Futures vs. Stocks

People who are new to futures markets are sometimes unclear about the differences between futures and stocks. Although futures and stocks do have some things in common, they are based on quite different premises. Futures are contracts with expiration dates, while stocks represent ownership in a company. The following chart may help delineate the major differences between them.

Futures Stocks
Trading Traded at an organized exchange Traded at an organized exchange or over-the-counter
Represents A commitment to buy or sell something in the future at an agreed upon price Ownership of a corporation
Issued by A futures exchange, which writes the terms of each contract and makes it available for trading, but does not specifically
issue it

Buyers and sellers create an obligation when they enter into futures contracts

A corporation
Maximum number that can be issued No limit to the number of futures contracts that can be issued. Set by corporate charter
There are, however, position limits and position accountability in stock index futures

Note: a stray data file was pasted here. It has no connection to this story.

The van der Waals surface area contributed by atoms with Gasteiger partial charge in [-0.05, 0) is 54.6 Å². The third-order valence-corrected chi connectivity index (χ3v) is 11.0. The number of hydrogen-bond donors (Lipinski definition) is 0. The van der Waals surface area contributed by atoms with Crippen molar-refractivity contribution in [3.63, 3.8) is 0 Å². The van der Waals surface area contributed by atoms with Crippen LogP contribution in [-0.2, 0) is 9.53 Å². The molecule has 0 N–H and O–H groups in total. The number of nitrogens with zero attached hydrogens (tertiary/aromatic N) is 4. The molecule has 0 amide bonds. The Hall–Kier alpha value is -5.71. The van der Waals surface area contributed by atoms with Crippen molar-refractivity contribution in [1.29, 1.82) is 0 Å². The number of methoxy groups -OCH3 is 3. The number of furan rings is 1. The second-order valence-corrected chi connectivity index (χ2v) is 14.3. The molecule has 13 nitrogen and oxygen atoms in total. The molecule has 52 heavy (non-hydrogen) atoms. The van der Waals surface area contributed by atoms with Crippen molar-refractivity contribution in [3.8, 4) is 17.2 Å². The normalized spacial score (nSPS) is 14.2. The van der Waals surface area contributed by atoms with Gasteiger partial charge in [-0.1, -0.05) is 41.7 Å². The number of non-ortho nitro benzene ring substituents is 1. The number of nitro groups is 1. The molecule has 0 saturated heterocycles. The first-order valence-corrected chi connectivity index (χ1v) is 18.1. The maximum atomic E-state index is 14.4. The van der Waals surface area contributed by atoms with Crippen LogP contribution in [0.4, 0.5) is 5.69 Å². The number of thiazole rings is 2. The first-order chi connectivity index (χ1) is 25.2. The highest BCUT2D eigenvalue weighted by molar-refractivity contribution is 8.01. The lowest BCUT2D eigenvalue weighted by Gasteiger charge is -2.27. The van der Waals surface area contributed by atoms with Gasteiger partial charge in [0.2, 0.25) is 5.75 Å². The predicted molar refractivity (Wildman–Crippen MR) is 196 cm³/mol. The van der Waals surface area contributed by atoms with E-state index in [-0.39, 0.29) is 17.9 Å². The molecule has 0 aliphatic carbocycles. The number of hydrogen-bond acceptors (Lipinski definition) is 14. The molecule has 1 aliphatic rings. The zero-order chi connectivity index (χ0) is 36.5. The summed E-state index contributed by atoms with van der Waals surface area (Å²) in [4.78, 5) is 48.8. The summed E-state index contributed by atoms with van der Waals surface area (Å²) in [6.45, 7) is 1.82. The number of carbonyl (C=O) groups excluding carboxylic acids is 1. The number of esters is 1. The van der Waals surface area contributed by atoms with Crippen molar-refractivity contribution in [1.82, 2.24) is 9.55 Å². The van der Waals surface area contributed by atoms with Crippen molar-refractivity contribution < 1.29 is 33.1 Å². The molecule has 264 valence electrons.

Cash Flows In and out flows to traders’ accounts are based on daily marking to market – a debiting or crediting of each futures account
based on that day’s changes in the price of the contract(s) held in each account
May receive dividends
Ability to Sell Short Yes, as easily as buying long; no uptick in price necessary Permitted under special circumstances. A short sale can only be made on an uptick – when the stock price has gone up a tick
Time Typically short term

Fixed maturity/expiration date, usually less than one year

Typically, but not always, long term

Stocks are perpetual instruments so long as the underlying company remains solvent

Money Buyers and sellers deposit a designated performance bond in an account; the amount is a percentage of the current value of
the contract

As contract prices change (debited) you may be required to provide additional margin.
Buyer purchases shares
Margin may be paid as a down payment in some cases
Broker may ask for a margin call – a request for additional money from the person buying or selling on margin due to additional
price changes in the stock
Monitoring Traders must be aware of expiration day and last trading time
Risk Depending on price changes, more than the initial investment can be lost If the stock is not bought on margin the most that can be lost is the entire investment